|Publication number||US4843994 A|
|Application number||US 07/254,310|
|Publication date||Jul 4, 1989|
|Filing date||Oct 6, 1988|
|Priority date||Aug 13, 1987|
|Publication number||07254310, 254310, US 4843994 A, US 4843994A, US-A-4843994, US4843994 A, US4843994A|
|Inventors||Jeffery D. Wilson, Marianne L. Wilson|
|Original Assignee||Wilson Jeffery D, Wilson Marianne L|
|Export Citation||BiBTeX, EndNote, RefMan|
|Patent Citations (10), Referenced by (25), Classifications (11), Legal Events (9)|
|External Links: USPTO, USPTO Assignment, Espacenet|
This is a continuation-in-part of our application Ser. No. 07/085,080 filed Aug. 13, 1987 for Boat Fender Cover and Hanger Assembly, now abandoned.
This invention relates to a combined protective and suspending assembly for fenders or bumper units, and more particularly to an abrasion and weather-resistant cover for pneumatic or foam boat fenders of the cylindrical double-ended-eye type, which cover has a special strap for securing to the boat.
Boat fenders are in common use to prevent damage to the boat upon docking. The most popular are cylindrical in shape and are pneumatic or foam-filled with a vinyl or elastomeric outer shell. Typically they have flanges projecting from each end with holes therein for a rope to secure them to the boat. U.S. Pat. Ser. No. et al., 4,628,850 shows a foam-filled type, while Magi D-217,645 illustrates a design configuration in which the end eye-flanges are integral with the shell.
Other types of fenders employ rope loops at each end instead of eyes, which ropes double as hand holders, e.g., Williamson U.S. Pat. Ser. No. 2,885,989 and Bryan D-187,824. The typical rope-type securing arrangement is shown in Hobbs U.S. Pat. Ser. NO. 2,956,530. Securing with ropes has the disadvantage of permitting the fender to roll easily out of position when trapped between the dock and boat. The rotation causes excess rope twisting which results in early rope fatigue, breakage and lost fenders. In addition, the ropes are easily fouled around deck and dock gear, brackets, and stays.
Other patents of interest are: Agra U.S. Pat. Ser. No. 2,753,829; Williamson et al., U.S. Pat. Ser. No. 4,143,796; Strelchuck U.S. Pat. Ser. No. 3,737,329; Stoll U.S. Pat. Ser. No. 4,157,134; Curtis U.S. Pat. Ser. No. 3,173,464; and Moodie U.K. 2,128,076.
Agra U.S. Pat. Ser. No. 2,753,829 shows a boat fender made of a roll of adhesive-faced sheet sponge material inserted in a canvas bag with drawstring top and bottom through grommet holes in the exposed folded hems. A rope bight is trapped in the layers of sponge, and the fender may be hung from one end of the rope.
Williamson et al., U.S. Pat. Ser. No. 4,143,796 shows a collapsible receptacle for dry flowable materials (grain, fertilizers, etc.) comprising a bag having top loading/bottom discharge features secured to a special sling having a bottom ring and four lift straps with loop ends to be hung from a special support stand. The bottom opening has a unique discharge spout including a draw rope and wire tie which functions to gather and close the bottom of the container.
Strelchuck U.S. Pat. Ser. No. 3,737,329 is directed to a sausage casing having cloth tapes stitched to the interior sides, a loose end of which provides a hanger loop.
Stoll U.S. Pat. Ser. No. 4,157,134 shows a bag having opposed sides containing foam flotation material. The exterior may be coated with a fluorescent material.
Curtis U.S. Pat. Ser. No. 3,173,464 shows a diaper storage container of tent like shape, with a rectangular wooden bottom and cloth sides, and which terminates at the top with the cloth gathered around a horizontally oriented wooden bar. The container has a vertical access slit and a loop type hanger strap.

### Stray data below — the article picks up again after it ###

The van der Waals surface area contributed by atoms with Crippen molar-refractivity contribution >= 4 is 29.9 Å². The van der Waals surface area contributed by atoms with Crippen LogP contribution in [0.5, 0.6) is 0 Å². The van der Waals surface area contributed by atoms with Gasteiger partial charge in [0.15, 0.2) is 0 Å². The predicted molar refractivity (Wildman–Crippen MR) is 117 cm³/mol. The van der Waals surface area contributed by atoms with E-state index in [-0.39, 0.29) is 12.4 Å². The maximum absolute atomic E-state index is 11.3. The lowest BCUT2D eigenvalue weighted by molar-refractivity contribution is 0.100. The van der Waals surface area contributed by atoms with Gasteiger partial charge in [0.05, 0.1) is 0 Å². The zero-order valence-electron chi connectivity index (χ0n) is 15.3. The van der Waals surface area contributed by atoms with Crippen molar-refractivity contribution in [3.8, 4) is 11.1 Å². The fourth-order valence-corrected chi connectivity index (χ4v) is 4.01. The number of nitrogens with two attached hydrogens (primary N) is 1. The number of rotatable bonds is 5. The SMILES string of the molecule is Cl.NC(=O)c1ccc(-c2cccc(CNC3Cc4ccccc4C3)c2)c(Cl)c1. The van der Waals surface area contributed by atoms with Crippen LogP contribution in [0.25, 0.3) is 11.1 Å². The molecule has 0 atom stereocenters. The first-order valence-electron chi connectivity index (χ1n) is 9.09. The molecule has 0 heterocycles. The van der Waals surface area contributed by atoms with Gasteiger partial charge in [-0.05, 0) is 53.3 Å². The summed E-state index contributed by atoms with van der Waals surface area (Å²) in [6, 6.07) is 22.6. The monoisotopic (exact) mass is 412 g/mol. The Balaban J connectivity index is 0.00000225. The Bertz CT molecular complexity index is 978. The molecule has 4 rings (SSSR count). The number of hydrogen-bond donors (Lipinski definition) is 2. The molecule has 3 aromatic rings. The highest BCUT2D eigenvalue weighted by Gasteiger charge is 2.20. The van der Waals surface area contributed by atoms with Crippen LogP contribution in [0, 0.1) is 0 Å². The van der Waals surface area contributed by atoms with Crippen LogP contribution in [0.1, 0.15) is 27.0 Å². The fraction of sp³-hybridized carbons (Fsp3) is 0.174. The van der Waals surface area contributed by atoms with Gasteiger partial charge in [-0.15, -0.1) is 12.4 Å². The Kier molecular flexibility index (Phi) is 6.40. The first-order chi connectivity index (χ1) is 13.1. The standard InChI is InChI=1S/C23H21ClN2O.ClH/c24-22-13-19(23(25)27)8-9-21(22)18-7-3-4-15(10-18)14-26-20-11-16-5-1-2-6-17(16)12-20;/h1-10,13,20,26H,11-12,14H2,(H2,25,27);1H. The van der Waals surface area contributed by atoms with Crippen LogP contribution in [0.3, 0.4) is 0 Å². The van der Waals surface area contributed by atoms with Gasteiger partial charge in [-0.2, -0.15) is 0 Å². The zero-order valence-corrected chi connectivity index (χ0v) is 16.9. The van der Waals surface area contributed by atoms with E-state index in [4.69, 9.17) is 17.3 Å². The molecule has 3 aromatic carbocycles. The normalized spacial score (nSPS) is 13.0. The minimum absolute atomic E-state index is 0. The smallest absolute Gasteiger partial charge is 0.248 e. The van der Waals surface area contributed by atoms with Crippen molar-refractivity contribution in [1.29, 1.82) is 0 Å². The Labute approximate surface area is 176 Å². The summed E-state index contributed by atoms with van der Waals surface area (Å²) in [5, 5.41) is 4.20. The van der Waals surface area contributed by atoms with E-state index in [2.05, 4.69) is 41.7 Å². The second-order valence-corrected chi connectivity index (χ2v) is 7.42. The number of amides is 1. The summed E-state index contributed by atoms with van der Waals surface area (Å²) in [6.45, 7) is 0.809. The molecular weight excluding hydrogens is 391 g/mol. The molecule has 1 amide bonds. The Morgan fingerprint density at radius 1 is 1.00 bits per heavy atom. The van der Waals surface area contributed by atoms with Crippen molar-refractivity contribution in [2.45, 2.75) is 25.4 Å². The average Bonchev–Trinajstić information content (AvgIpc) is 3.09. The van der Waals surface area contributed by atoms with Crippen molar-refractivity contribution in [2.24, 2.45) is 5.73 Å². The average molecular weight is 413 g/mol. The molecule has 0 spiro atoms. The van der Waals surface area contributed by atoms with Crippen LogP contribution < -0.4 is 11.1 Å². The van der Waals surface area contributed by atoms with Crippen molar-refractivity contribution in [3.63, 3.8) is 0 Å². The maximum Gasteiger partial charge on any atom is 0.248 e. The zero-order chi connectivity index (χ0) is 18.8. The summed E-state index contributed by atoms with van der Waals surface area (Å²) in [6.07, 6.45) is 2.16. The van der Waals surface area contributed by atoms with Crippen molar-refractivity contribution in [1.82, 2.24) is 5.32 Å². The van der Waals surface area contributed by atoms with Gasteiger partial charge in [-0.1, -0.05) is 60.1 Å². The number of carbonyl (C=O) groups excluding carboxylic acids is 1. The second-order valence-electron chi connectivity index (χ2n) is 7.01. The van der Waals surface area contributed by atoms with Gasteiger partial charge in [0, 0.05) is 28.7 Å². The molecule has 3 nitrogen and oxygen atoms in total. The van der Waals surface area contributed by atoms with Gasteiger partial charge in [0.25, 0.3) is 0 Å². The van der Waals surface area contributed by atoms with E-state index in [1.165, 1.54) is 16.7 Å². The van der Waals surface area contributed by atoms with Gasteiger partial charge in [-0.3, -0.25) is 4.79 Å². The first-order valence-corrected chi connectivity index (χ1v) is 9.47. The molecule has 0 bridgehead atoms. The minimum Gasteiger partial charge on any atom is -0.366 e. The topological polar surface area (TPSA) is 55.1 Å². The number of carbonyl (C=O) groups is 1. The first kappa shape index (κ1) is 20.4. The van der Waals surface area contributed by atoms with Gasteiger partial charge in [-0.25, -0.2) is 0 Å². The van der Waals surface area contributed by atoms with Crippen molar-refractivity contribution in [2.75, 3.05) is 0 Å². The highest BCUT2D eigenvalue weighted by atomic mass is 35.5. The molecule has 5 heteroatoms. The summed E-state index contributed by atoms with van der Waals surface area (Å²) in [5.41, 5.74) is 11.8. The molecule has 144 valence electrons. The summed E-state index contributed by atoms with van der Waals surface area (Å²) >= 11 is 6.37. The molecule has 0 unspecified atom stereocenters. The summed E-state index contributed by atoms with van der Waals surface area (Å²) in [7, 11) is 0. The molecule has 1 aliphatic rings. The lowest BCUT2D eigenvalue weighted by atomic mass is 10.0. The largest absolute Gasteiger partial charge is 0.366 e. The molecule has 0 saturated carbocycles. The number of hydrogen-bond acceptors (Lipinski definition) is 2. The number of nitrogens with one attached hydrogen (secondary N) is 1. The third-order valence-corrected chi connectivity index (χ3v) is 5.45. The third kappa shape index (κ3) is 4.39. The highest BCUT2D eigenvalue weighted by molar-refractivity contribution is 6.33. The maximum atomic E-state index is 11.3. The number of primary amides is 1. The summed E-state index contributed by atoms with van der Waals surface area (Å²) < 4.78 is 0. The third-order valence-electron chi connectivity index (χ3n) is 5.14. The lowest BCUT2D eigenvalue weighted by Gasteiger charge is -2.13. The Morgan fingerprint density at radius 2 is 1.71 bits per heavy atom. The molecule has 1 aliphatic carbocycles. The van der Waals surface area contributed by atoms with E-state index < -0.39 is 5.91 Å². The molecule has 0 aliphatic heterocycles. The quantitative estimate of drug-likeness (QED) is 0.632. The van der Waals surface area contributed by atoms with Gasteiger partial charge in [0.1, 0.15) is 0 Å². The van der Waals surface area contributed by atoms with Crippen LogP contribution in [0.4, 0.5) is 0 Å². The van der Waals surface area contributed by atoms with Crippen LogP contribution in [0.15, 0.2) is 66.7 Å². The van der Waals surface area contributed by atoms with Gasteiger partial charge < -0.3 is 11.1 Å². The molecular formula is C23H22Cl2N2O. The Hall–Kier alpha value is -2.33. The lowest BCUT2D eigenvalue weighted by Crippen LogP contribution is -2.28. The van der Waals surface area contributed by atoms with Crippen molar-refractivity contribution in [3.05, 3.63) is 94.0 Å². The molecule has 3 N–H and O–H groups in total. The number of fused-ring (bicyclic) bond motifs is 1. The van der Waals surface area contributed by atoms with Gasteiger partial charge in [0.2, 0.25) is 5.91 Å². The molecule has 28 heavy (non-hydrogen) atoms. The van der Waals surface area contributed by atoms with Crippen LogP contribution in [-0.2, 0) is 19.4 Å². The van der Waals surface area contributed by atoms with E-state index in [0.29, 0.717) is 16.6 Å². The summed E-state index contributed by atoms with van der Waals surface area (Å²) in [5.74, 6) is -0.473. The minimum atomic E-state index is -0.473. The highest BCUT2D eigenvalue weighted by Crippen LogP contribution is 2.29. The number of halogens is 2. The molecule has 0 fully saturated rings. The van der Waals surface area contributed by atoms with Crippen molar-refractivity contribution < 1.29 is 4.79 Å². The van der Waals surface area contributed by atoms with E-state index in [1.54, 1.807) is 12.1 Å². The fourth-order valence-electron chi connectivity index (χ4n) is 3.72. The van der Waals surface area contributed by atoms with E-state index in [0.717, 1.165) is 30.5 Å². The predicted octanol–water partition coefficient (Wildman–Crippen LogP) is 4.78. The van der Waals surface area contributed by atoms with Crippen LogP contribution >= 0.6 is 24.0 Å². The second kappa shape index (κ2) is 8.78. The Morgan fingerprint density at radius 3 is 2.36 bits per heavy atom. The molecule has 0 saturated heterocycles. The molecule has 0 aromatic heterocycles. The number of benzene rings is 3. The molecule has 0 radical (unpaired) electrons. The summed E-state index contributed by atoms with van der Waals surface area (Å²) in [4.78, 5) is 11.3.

Moodie U.K. 2,128,076 shows a generally cylindrical storage bag having an opening wider than its opposite end, a zipper side closure and a drawstring to reduce the girth of the larger open end. It is basically a conical duffel bag having a zippered side and a triangular gusset, inside and between the zipper tapes, to prevent stowed articles from catching the zipper teeth during closure.
Another approach is to employ fenders secured to docks or mooring poles. Old rubber tires are often used both on boats and docks where larger ships are moored. However these cause black marks on pleasure boats whose hulls are usually wood, resin such as gel-coated fiberglass, or aluminum. Porter in U.S. Pat. Ser. No. 3,475,914 shows use of three foam cylinders in a triple-pocket apron having a flap that fits over a mooring pole. The assembly is then lashed around the pole.
Further, dock conditions vary widely, and older wooden or cement docks cause significant abrasion, scuffing, and early failure of fenders. The dirty and marked fenders are difficult if not impossible to clean because of their plastic or elastomeric composition; the ground-in dirt is embedded in the surface or trapped in the abraded areas.
To our knowledge there is no cover available for fenders which protects them against abrasion and is removable for cleaning, and also functions to provide a better means for securing the fender to the boat. Accordingly, there is a great need in the art for such an assembly. Those and other purposes and functions are provided by our invention.
It is among the objects of the invention to provide a fender cover assembly which functions to prolong the life of the fender by protecting it against abrasion, dirtying and weathering.
It is another object to provide a cover member for boat fenders which is easily removable, securely holds the fender, and has a strap for securing to the boat and doubles as a carrying and hang-up strap.
It is another object to provide a combined fender cover, fender retainer, and fender suspending assembly, characterized in that the suspension member is a strap which resists displacement of the fender when trapped between the boat and dock.
Still other objects will be apparent from the figures and balance of the Specification below.
The combined protective and suspending assembly comprises a substantially rectangular or square sheet of fabric, preferably a heavy weight, rip-stop type nylon fabric, forming a cover for the fender, which cover has opposed vertical edges reinforced by webbing or doubling-over of the marginal edges, and a drawstring tube provided in the lower margin.
The length between the vertical edges of the cover is less than or equal to the circumference of the fender, and the vertical height from bottom drawstring tube to top margin is equal to or less than the full height of the fender, ranging from about 60 to 100% the fender height, preferably 80-95% thereof.